Visually and thematically, the movie is all over the place. Clearly, the creators at Laika have yet to receive the memo that Steampunk is passé. The limited appeal of Rube Goldberg mechanical machines has passed its date of expiration, and yet wonky gears are all over the movie as a substitute for any purposeful use of imagination.

From a political perspective, the movie’s “Dare to be brave” and “Dare to be free” message is directed toward its lower-class boxtroll members of society. The end of the story indoctrinates these mentally and physically inferior “monsters” into civilization as menial workers; guess who’s washing your dishes at restaurants in the town of Cheesebridge?

Hooray for the formerly oppressed and their sad capitalist victory. No longer will they have their own personalized, private society, but rather they will be subject to all of society’s laws, taxes, and public humiliations even if they never learn to speak.

Laika’s first two films (“Coraline” and “ParaNorman”) were about the extraordinary value of the outlier. “The Boxtrolls” is about how a group of outsiders is sold out by its own humanitarian effort to save a “human” boy. As in America, and in England, no good deed goes unpunished. You, and your kids will love this movie, not.

Rated PG. 97 mins. (C-) (One Star - out of five/no halves)

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February 03, 2014

THE LEGO MOVIE


Animated Resistance
Hollywood Creates a New Genre of Kids Movie

Lego_movieThere’s a strong subtext of socio-political resistance at play in “The Lego Movie.” It may be the first mainstream animated resistance film ever made by a Hollywood studio. Beneath its over-the-top visual mishmash of American cultural iconography — ranging from a literally two-faced good cop/bad cop, to an evasive Abraham Lincoln, to Vitruvius (voiced by Morgan Freeman), an ostensibly Christian prophet à la Jesus Christ — sits an anti-1% message that seethes with a vengeance.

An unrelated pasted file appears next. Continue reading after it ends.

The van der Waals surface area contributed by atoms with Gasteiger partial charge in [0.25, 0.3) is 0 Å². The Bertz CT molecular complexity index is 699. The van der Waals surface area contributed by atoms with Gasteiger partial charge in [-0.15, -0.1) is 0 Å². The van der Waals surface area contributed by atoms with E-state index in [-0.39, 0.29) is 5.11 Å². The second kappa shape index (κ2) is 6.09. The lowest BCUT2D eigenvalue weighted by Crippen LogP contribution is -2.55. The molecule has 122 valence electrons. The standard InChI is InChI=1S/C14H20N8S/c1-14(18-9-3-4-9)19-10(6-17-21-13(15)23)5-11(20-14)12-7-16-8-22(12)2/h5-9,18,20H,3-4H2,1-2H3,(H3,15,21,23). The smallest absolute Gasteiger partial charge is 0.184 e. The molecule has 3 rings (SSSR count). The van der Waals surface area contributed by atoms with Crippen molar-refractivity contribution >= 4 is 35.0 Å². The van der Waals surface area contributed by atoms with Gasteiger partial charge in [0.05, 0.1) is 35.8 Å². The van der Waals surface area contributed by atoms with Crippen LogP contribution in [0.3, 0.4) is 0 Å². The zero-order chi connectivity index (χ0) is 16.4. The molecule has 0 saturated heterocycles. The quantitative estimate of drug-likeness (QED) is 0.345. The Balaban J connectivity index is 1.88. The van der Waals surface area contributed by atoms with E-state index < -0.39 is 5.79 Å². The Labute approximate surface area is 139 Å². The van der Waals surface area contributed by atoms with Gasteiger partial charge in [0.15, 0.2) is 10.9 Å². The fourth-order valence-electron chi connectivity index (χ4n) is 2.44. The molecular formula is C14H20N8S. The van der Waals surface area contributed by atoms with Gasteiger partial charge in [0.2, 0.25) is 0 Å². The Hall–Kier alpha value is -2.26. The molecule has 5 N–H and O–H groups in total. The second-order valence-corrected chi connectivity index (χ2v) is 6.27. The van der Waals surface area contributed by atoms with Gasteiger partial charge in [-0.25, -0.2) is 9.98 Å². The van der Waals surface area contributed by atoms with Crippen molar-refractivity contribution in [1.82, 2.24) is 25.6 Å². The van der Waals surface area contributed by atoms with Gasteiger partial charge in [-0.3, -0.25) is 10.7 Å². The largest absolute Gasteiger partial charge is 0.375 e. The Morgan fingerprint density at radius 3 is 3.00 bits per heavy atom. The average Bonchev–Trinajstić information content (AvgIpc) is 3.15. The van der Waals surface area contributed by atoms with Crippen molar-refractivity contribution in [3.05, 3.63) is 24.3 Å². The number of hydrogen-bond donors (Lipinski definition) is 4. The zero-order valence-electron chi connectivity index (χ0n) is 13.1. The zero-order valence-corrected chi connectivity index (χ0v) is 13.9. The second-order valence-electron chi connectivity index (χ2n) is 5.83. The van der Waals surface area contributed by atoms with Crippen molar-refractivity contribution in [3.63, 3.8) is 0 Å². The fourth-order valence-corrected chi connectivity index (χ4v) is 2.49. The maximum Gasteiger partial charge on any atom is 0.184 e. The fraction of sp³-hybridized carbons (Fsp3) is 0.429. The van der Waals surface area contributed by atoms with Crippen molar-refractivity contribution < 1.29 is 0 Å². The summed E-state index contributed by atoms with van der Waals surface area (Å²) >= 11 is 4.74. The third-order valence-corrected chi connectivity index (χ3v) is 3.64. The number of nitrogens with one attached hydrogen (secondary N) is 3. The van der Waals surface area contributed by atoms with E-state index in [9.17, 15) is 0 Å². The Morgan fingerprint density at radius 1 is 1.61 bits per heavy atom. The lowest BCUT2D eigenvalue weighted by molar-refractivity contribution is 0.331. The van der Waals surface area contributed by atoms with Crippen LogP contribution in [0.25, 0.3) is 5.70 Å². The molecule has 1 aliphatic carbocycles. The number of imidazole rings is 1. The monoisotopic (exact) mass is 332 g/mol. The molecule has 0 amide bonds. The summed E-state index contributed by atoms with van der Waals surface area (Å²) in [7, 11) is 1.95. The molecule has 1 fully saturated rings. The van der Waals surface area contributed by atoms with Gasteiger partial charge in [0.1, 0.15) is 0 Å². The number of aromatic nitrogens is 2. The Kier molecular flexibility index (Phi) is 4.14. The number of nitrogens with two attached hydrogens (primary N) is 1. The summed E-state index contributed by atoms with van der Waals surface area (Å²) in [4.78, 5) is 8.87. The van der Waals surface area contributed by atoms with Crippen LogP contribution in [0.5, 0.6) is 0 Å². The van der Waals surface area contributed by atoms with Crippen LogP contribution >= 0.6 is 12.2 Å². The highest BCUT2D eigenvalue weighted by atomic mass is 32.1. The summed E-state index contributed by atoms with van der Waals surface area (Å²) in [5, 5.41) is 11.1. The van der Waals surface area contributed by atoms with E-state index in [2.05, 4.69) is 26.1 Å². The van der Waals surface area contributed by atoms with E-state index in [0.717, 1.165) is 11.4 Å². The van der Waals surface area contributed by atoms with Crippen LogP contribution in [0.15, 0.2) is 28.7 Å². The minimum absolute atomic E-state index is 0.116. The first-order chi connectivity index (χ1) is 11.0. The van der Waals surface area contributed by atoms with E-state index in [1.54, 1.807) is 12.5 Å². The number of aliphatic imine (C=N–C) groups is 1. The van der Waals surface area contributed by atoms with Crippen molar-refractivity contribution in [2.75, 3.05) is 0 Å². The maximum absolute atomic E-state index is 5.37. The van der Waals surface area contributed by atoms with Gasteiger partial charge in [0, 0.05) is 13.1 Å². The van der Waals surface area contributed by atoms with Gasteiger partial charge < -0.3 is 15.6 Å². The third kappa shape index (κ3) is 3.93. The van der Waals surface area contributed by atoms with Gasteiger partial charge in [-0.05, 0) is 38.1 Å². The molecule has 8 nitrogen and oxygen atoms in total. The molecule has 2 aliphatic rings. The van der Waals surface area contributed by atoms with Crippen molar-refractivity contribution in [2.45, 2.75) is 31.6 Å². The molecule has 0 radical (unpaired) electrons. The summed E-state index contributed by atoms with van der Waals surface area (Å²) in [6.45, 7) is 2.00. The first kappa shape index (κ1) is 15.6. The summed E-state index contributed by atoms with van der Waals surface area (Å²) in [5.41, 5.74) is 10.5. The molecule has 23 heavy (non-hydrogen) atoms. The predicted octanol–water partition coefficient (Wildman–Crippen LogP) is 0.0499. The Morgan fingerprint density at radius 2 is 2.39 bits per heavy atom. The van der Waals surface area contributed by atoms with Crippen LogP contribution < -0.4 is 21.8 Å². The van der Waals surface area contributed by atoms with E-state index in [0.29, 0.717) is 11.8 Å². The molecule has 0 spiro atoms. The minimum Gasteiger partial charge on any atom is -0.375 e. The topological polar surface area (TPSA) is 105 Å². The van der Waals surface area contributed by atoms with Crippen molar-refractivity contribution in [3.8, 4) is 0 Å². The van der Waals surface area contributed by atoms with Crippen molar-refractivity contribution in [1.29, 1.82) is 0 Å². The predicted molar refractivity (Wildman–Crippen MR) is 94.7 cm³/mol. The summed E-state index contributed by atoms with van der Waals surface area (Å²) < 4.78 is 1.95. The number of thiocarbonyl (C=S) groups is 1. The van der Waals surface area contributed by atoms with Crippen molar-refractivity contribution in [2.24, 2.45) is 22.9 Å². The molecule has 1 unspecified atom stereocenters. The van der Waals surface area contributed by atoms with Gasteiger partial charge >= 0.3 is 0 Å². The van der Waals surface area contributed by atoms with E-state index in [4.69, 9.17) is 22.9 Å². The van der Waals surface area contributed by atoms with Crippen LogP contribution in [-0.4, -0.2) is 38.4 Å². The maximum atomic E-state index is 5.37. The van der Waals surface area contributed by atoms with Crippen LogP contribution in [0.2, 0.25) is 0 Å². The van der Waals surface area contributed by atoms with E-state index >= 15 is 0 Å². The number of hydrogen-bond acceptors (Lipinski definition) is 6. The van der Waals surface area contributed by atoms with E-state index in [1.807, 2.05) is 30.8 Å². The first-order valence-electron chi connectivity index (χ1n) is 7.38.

Forget the film’s seemingly obvious product placement of a toy from Denmark that has captured the imaginations of many generations of kids since they first became available in 1947; the movie is about much more than that.

Although its sickly rainbow of clashing colors and disjointed graphic styles inflicts sensory overload on its viewer, the film’s theme of social uprising couldn’t be clearer. Still, parents shouldn’t be too concerned that their children will be indoctrinated into seeing through the multi-national global corporate mechanism that crushes original thought and free will with its constant barrage of media-led disinformation. Such instruction would take a lot more coaching than watching “The Lego Movie” a 100 times could deliver.

The film is akin to a surreal 3D animated blending of Terry Gilliam’s “Brazil” with “The Matrix Trilogy.” Emmet (voiced by Chris Pratt) is an inveterate conformist who aspires to mediocrity. The everyman character is a simplified cross between “Brazil’s” low-level government bureaucrat Sam Lowry and Keanu Reeves’s would-be savior Neo (aka the “One”).

Emmet loves to follow rules. He doesn’t do anything not prescribed in the instructional manual he refers to first thing in the morning (“Instructions to fit in, have everybody like you, and always be happy”). Not.